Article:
Overall, my research contribution aims to understand the economy better by making best use of statistical tools; whether it be from the point of view of forecasting, understanding pricing behavior, or identifying shocks and addressing them through policy response. These matter to both academic researchers and policy makers, helping them to devise appropriate corrective policy decisions.
Equally importantly, the econometrics models we have developed are now being applied to study implications of the COVID-19 pandemic. My current research, together with that of my team of collaborators, focuses heavily on understanding not only the implications of COVID-19 but of pandemics and epidemics in general. I believe I will be able to create a body of literature on pandemics over the next 3-5 years which will serve the profession well. Our research aims to develop new models, create new datasets and test the relevance of existing hypotheses and theories to understand the implications of pandemics.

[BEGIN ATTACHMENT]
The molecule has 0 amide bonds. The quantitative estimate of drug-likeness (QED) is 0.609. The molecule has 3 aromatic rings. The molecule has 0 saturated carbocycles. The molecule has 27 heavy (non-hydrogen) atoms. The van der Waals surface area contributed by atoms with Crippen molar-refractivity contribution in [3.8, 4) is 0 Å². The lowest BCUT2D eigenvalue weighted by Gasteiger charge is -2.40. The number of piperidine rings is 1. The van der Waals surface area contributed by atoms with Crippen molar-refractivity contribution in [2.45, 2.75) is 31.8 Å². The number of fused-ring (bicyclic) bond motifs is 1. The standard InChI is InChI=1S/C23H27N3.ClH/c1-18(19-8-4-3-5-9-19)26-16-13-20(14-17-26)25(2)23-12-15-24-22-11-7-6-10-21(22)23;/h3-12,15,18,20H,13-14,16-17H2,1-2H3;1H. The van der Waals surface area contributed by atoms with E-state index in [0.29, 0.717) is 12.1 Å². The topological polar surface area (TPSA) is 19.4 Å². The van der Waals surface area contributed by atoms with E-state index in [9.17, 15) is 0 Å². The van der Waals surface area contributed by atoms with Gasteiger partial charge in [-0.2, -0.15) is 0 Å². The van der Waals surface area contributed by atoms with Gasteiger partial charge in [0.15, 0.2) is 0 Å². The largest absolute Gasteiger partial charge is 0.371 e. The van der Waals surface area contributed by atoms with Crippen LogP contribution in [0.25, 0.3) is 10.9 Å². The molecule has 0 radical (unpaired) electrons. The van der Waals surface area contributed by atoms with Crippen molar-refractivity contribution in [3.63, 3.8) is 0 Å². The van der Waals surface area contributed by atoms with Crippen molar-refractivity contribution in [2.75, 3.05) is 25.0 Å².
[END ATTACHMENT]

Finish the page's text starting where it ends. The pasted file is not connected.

“I believe I will be able to create a body of literature on pandemics over the next 3-5 years which will serve the profession well. This research aims to develop new models, create new datasets, and test the relevance of existing hypotheses and theories to understand the implications of pandemics.”
Why does your research matter and in what ways does it impact the general public?
I am working with various institutions (industry) to see how best our models can help them address their policy concerns. With the COVID-19 pandemic, we can help to inform policy planning by evaluating the relevance of existing models and developing new models as needed.